The NOAA Ocean Prediction Center is predicting seas in excess of 60 feet associated with a low pressure system that has rapidly intensified in the North Atlantic off the northeast coast of the U.S.
“Low pressure rapidly intensified yesterday and overnight, and continues to produce #hurricaneforce winds to 75 kt today,” the Ocean Prediction Center said in an update posted to Facebook.
At 12:00 UTC, National Weather Serviced meteorologists analyzed significant wave heights of 52 feet, or 16 meters, associated with the storm. The latest NWS North Atlantic High Seas Forecast showed a Hurricane Force Wind Warning is in effect for the area with seas forecasted to build to 60 feet, or more than 18 meters, over the next 24 hours!
Remember, significant wave height is the average height of the tallest 1/3 of waves, so individual waves can be much larger and may be more than twice the significant wave height.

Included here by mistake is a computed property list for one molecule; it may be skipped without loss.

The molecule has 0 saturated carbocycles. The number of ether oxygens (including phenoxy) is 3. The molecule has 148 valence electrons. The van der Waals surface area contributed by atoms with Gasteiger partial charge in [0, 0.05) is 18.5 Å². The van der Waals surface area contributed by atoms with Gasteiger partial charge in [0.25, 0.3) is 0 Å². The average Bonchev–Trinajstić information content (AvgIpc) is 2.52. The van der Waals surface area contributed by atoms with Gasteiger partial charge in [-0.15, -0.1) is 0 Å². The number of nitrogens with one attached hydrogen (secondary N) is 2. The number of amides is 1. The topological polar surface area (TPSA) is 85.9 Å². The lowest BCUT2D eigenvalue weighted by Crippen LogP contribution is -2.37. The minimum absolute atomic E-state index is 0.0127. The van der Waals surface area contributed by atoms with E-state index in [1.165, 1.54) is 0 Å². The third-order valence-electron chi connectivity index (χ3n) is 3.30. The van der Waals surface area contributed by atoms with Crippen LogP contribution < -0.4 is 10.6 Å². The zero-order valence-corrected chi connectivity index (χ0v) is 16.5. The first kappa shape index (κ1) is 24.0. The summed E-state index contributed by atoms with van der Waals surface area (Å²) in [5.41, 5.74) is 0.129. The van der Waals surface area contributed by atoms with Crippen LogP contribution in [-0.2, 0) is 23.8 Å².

According to the World Meteorological Organization, the world record for the tallest significant wave height was recorded by North Atlantic buoy located between Iceland and the United Kingdom in February 2013. The wave height: a whopping 62.3 feet, or 19 meters!
The previous record of 18.275 meters (59.96 feet) was measured on 8 December 2007, also in the North Atlantic.
While today’s forecast is calling for seas that could approach previous records, verifying wave heights with a high degree of certainty is a different ball game, as you need to rely on either buoy data (most accurate but fixed locations), ship observations (first you need a ship in area), or satellite altimeter data that has a history of being finicky.
In one instance in 2018, the National Hurricane Center’s Tropical Analysis and Forecast Branch reported that satellite radar picked up a significant wave height of 83 feet associated with Hurricane Florence. Although forecasters at first believed the data to be accurate, they admitted that the reading could have also been the result of extremely heavy rain, which may have produced bad data.
By Leslie Kaufman (Bloomberg) — Climate change is the main culprit behind nuisance flooding, but human alterations to coastal areas that deepen shipping channels or fill in wetlands may be exacerbating the problem...
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